Fargo returns soon to Channel 4. The first installment of the FX show was a mega-hit wherever it played. The series returns soon, and the action moves to the 1970’s. Below creator of the series and lead writer Noah Hawley teases what we can expect.
Where did the idea come from for the series?
MGM, the film studio, had the rights to the movie, and were looking to make a TV series out of it, and talked to the FX network about it. They needed a writer and a take on it. I came in and said “It can’t be a television series.” I was basically trying not to get the job, I guess. I just felt that, at the end of the movie, she [Frances McDormand’s character] has seen the worst case of her career. What makes the movie so powerful is that we know tomorrow’s going to be a normal day. You can’t say that every season another crazy Coen brothers case will happen to this one detective, it would start to feel like a television show, and it just wouldn’t have the poignancy. You wouldn’t believe that one cop would just get crazy case after crazy case. But you could do an anthology out of it, where the title, Fargo, comes to represent a mind space, I guess, and a type of story. So every year we should do a different story that feels like it belongs in that world.
Were you surprised by how successful the show was?
Yes. Who wouldn’t be? I mean, I liked it, but there are plenty of great things that are on TV that don’t get the kind of universal acknowledgement that we got. There’s so much to choose from and to watch. You’re not just competing with what’s on television now, but every film and TV show ever made is available when you sit down at night. So the fact that we won all the awards that we won, and we were the one show that everyone could agree on, that was what was remarkable to me, considering just how odd the idea was.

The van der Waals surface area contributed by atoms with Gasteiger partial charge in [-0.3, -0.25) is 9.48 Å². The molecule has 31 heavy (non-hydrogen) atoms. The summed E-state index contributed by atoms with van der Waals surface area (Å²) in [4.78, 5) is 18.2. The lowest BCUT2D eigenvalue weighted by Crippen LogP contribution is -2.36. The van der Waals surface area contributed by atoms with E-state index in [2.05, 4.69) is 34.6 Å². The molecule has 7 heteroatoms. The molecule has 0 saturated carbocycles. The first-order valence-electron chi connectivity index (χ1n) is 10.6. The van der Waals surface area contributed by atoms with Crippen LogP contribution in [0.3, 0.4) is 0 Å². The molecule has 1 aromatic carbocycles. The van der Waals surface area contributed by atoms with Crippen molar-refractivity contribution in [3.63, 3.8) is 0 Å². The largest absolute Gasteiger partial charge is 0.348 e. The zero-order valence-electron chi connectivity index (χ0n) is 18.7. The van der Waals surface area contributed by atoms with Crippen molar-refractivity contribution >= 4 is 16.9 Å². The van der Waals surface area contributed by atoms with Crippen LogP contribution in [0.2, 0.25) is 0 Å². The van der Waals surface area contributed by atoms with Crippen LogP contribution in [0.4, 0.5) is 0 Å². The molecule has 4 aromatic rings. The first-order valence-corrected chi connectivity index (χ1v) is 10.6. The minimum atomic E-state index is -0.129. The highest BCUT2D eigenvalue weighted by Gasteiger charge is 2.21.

What did you do by way of research? To get into the right mind space, do you go and hole yourself up in the Minnesota winter for months on end?
That would be awesome! There’s a novelist, William Vollman, who write these epics of the Native American wars, and he’ll literally go to Alaska and lay in a tent for three months. I don’t do that. Part of it is because my assignment is not to write the region as it actually is, but as it is represented in that movie. I hope I’m not doing a disservice to the actual region, but it’s about inhabiting the space that the movie inhabits. But it’s fun now to be looking back at a different time, going back to 1979 to see what that world looked like then.
Tell us a little bit about what we can expect from season 2.